The Gush Etzion Regional Council, which administers the bloc of West Bank settlements south of Jerusalem, transferred 1.6 million shekels ($490,000) in 2018 and 2019 to a movement in charge of the development of unauthorized outposts in the area under the council’s jurisdiction.
More than 900,000 shekels of the funds were earmarked for the development of shepherd outposts there and to pay 20 percent of the salary of the Amana staff person working as the coordinator for the outposts. The council provided the figures in response to an administrative petition filed by the Movement for Freedom of Information.
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In recent years, the shepherd outposts in Gush Etzion have become a model for the development of similar settlements and outposts in the West Bank. The impact of the shepherd outposts has extended for beyond the outposts themselves because the flocks raised there need large areas of pasture land.
According to a 2017 investigative report in Haaretz, between 2011 and 2017, eleven West Bank agricultural outposts were established, but the identity of the entity providing them financial support was not known at the time. Now the data obtained by Haaretz shows that the Gush Etzion Regional Council funded some of them via the Amana settlement organization.
In 2018, for example, the council transferred 52,650 shekels to Amana for the purchase of a truck for one of the agricultural outposts, Havat Pnei Kedem, and in 2019, it transferred an additional 632,065 shekels for another outpost, Havat Nahal Heletz.
The prior year, according to the records, it transferred 60,840 shekels to a farm of the same name to purchase a tractor, however it is not clear whether this was the same farm – which was established in September 2019 – or whether it was for another outpost farm that was later abandoned.
Amana’s coordinator for the shepherd outpost farms received 47,794 shekels from the Gush Etzion Regional Council two years ago, representing 20 percent of his annual salary. In its administrative petition, the Movement for Freedom of Information asked the council to provide details regarding its dealings with Amana between 2012 to 2019, but only information for the years 2018 and 2019 was actually disclosed.
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In addition to data on the farms, the information shows that the council funded the purchase of mobile homes, the expense of transporting and renovating them and the cost of infrastructure, planning and construction material for a number of outposts – Bat Ayin Ma’arav, Havat Yair, Sde Boaz, Kedar South, Gvaot, Ivei Hanahal and Pnei Kedem. For example, 311,000 shekels was provided to Gvaot outpost, and 177,000 shekels to Sde Boaz.
Some of the outposts funded by the council – including Ivei Hanahal and Gvaot – have since been retroactively authorized as recognized settlements and their master plans have been approved by the Israeli Civil Administration in the West Bank. Nevertheless, the funds provided via Amana were transferred prior to their recognition as authorized settlements.
Amana is headed by settlement movement leader Ze’ev Hever, a former member of the Jewish Underground, a terrorist organization that operated in the West Bank in the 1980s. Amana has been involved in the establishment of a large number of settlements and unauthorized outposts, including Amona and Migron and nine homes that were built on privately owned Palestinian land in the settlement of Ofra and later demolished by court order. Haaretz has published a number of investigative reports concerning illegal methods used by Amana – primarily through its Binyanei Bar Amana subsidiary.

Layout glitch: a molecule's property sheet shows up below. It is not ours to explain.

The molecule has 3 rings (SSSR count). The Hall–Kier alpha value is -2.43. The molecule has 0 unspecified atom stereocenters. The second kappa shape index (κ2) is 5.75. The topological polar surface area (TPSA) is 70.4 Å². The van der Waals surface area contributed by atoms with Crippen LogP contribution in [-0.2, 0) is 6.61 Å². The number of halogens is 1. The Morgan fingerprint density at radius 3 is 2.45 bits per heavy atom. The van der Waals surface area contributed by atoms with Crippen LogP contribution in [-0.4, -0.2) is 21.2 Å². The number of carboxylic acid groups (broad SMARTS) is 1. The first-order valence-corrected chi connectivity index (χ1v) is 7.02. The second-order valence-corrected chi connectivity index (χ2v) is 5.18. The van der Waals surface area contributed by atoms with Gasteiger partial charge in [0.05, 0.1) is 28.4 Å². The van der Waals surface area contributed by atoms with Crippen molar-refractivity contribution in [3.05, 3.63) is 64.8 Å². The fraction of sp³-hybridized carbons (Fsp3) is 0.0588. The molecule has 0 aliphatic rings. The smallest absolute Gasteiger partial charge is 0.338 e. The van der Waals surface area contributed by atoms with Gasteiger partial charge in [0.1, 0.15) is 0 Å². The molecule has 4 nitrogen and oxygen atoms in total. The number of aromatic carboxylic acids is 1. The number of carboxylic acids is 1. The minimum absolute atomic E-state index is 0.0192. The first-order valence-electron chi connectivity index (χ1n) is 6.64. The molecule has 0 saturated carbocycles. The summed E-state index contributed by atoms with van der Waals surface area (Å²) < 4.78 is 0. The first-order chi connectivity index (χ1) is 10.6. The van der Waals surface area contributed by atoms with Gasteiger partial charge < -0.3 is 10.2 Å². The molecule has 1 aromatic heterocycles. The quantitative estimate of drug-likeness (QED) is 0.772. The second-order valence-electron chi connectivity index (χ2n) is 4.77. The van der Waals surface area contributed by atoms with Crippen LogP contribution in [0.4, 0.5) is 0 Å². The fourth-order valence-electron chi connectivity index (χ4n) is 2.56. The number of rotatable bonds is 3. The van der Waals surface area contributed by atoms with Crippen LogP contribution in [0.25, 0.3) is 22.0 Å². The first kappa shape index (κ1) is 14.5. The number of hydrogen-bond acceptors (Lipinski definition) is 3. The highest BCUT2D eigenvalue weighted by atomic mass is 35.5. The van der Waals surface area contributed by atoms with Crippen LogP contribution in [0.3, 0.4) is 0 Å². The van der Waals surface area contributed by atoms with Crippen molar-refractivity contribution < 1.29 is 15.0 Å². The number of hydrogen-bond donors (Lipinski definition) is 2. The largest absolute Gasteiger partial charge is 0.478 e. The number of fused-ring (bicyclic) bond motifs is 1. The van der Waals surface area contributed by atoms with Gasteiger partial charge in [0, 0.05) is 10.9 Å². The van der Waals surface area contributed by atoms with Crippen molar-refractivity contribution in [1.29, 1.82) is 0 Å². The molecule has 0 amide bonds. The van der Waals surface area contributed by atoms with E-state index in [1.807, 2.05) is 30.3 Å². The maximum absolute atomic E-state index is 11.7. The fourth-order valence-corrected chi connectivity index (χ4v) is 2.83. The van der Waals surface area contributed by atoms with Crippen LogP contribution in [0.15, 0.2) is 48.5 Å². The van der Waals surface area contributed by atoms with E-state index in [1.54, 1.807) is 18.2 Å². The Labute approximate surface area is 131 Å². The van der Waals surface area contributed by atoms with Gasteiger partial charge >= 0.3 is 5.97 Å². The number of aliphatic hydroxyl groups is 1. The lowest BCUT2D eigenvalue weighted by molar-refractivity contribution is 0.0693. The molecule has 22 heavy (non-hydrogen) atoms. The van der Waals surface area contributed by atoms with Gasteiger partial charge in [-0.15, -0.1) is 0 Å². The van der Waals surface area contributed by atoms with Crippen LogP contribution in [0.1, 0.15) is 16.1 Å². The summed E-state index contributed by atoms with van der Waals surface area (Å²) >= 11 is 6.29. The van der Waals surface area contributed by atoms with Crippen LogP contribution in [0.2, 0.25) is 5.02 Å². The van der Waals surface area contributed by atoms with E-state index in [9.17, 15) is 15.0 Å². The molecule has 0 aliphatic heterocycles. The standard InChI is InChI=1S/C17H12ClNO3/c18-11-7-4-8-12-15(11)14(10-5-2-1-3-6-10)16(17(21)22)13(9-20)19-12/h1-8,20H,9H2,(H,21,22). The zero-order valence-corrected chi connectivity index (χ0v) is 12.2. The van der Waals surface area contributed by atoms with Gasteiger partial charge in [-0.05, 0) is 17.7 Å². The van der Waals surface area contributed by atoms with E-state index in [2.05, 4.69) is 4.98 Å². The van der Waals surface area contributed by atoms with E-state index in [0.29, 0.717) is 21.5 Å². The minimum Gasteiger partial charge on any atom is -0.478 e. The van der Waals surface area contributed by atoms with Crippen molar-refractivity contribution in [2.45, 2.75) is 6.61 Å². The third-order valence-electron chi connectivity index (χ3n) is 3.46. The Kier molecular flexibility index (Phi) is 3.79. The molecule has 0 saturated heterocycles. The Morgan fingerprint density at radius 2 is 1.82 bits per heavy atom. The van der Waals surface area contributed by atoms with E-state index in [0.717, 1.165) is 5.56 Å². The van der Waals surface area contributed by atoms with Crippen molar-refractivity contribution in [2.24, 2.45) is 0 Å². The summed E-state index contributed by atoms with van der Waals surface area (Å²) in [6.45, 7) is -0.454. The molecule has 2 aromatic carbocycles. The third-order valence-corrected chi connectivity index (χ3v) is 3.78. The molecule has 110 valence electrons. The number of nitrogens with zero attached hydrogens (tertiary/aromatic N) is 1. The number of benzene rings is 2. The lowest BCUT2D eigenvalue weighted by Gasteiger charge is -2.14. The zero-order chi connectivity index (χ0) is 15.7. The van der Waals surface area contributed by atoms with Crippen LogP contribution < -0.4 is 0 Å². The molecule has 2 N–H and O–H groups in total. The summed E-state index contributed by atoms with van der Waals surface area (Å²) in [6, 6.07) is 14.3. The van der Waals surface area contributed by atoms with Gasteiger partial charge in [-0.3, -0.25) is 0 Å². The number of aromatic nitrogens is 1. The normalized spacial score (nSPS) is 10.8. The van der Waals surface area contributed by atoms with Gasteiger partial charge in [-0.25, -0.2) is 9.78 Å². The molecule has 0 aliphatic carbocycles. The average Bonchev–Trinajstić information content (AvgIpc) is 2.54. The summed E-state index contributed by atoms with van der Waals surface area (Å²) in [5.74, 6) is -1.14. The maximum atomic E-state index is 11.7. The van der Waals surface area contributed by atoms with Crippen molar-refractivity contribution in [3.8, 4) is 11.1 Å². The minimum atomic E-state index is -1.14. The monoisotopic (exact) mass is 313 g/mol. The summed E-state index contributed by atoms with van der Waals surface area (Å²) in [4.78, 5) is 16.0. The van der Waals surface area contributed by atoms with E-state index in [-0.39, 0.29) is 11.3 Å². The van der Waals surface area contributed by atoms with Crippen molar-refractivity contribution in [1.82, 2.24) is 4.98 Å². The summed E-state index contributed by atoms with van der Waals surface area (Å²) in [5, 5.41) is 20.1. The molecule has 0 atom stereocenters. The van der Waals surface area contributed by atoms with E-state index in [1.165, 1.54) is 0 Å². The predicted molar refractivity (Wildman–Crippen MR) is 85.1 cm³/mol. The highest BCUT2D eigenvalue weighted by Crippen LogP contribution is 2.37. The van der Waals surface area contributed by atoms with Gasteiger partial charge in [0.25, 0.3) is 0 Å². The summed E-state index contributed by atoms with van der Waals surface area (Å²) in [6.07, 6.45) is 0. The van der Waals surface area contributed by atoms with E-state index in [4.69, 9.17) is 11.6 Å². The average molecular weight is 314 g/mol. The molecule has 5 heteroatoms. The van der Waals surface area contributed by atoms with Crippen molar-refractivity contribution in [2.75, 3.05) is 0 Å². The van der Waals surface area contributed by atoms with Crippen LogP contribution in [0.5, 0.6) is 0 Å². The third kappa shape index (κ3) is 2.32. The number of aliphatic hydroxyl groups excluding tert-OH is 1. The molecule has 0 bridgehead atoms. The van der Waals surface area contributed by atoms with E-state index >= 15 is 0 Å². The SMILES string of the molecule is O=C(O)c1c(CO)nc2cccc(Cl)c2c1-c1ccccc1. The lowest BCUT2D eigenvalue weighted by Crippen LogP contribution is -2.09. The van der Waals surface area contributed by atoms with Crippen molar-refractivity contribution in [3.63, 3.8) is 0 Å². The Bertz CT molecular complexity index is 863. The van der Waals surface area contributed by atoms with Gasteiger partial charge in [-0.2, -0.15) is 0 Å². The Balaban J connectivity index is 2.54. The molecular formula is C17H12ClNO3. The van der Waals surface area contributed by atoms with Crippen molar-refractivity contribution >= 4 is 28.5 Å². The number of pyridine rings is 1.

Last year, attorney Michael Sfard filed a High Court petition on behalf of Peace Now, a group that opposes the settlement enterprise, seeking to bar West Bank regional councils from providing funding to Amana. The petition, which is still pending, alleges that Interior Ministry regulations only permit local governments to transfer public funds to public institutions. Amana is a cooperative association, which is considered private.
Interior Ministry regulations permit such local governments to provide funding for “education, culture, religion, science, art, welfare, health, sport or similar goals.” Amana is involved in promoting the settlement movement and the construction of settlements and outposts. In the Peace Now petition, the primary grounds for challenging the funding is the contention that Amana engages in illegal construction.
In December of last year, the High Court ruled that while the case is pending, local governments in the West Bank would be required to receive its approval to transfer funds to Amana during 2020. The ruling also requires the local authorities to inform the court prior to the transfer of such funding – to permit the court to consider any challenges to the proposed funding until a final ruling on the case is made. The next hearing on the petition will be held on Sunday.
The Gush Etzion Regional Council and Amana declined to provide a response for this article.
For its part, Peace Now said: “Amana and the regional councils in the territories have established a sophisticated mechanism to exploit the public coffers for illegal activity and to create facts on the ground. There is no limit to the chutzpah of the settlement heads. On one hand, they build outposts, with far-reaching diplomatic consequences, with public funds, and on the other hand, they cry to the government and ask for their criminality ==to be retroactively legalized. What a responsible and fair government needs to do is shut the spigot to Amana and immediately evacuate the illegal outposts.”